Lukas Gerhards is a university student from Germany studying special needs education. He is currently interning with Dialogue in Dark (DID) – Rwanda. Having worked behind the scenes at DID, here he shares his experience of attending his first Dialogue in the Dark workshop at the Umubano Hotel, Kigali in November 2015 and how it has changed his perception of visual impairment.
Dialogue In the Dark was a wonderful and precious experience for me. Not only did learn a lot about the ability of blind and visually impaired people, I also found a new perspective which improved my own perception of disability in general. However despite working for DiD I was a little nervous as I knew that I would be led into a completely dark room where blind facilitators would ask me to do a number of tasks – but nothing more. When I arrived I saw many other participants. They all looked a little like me; nervous but excited.
Before we started, a guide explained what was going to happen in the workshop and assured us that there was nothing to be afraid of. We were then handed a white cane (which is used to help visually impaired people with mobility), which was to be our new best friend for the next 3 hours. We also had to hand in our mobile phones to ensure the workshop was completely dark.
As we entered the ‘dark’, it was hard to find a good place to stand and handle the white cane whilst not bumping into other participants. We had to count from one to three to find a table to sit. My table was only a few metres away, but it felt far as I could only find my way thanks to the voice of one visually impaired facilitator standing nearby. It was amazing how much I and the other participants struggled to move in the dark, while the facilitators were walking quickly around the room without any problems.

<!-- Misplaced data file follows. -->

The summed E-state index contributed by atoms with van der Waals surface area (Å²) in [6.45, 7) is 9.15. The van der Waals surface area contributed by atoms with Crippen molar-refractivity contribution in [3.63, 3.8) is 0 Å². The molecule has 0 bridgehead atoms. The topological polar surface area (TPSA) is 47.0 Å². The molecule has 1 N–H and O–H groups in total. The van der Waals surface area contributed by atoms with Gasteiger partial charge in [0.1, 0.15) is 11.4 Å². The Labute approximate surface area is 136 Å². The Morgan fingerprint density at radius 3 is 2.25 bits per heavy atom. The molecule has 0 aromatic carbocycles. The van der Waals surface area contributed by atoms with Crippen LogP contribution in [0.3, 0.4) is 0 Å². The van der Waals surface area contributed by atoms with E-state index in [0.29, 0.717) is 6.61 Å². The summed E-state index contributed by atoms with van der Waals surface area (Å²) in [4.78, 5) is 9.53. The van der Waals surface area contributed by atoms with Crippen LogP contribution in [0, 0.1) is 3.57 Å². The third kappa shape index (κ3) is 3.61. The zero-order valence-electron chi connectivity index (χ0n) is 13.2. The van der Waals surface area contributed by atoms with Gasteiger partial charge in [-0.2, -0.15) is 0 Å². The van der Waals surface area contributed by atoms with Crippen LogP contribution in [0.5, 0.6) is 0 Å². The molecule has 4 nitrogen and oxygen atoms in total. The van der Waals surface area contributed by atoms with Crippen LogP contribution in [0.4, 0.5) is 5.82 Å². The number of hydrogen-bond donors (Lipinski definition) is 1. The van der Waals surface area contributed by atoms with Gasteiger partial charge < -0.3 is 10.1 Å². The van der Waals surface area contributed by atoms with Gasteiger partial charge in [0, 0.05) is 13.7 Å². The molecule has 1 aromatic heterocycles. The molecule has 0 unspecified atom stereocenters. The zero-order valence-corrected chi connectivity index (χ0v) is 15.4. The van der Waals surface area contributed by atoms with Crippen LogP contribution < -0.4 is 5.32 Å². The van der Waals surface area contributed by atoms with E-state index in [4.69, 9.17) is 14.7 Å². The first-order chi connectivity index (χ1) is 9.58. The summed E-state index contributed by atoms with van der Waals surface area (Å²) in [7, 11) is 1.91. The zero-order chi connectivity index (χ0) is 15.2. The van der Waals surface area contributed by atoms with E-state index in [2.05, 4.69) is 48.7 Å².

Once we all found our seats, a series of group tasks were started. I won’t reveal what the tasks were. However by temporarily losing our sight, the tasks were almost impossible to fulfill. I was not alone in finding them difficult but we all worked together to help each one other. We connected as a group, although I had no idea who was sitting with me on a table. I got to know the people only by their voice.
When we completed the tasks, the lights were switched back on and I had no Idea how long I’d been in the room. I also lost my sense of time; it could have been three hours or 20 minutes. I also saw the people I’ve been working with for the first time. It was a funny moment, because everyone was thinking: “Oh, that’s who he or she are.” The group shared their experience in the dark in a special debriefing. It seems like the darkness is different to everyone. To me it was fascinating to have a look into the world of blind and visually impaired people. I learnt that they are able to do the tasks I’d been struggling with, which changed my view of disability. I realized that we must all focus on ability.
I really encourage everyone to take part in Dialogue in the Dark if you get the chance. It’s eye opening!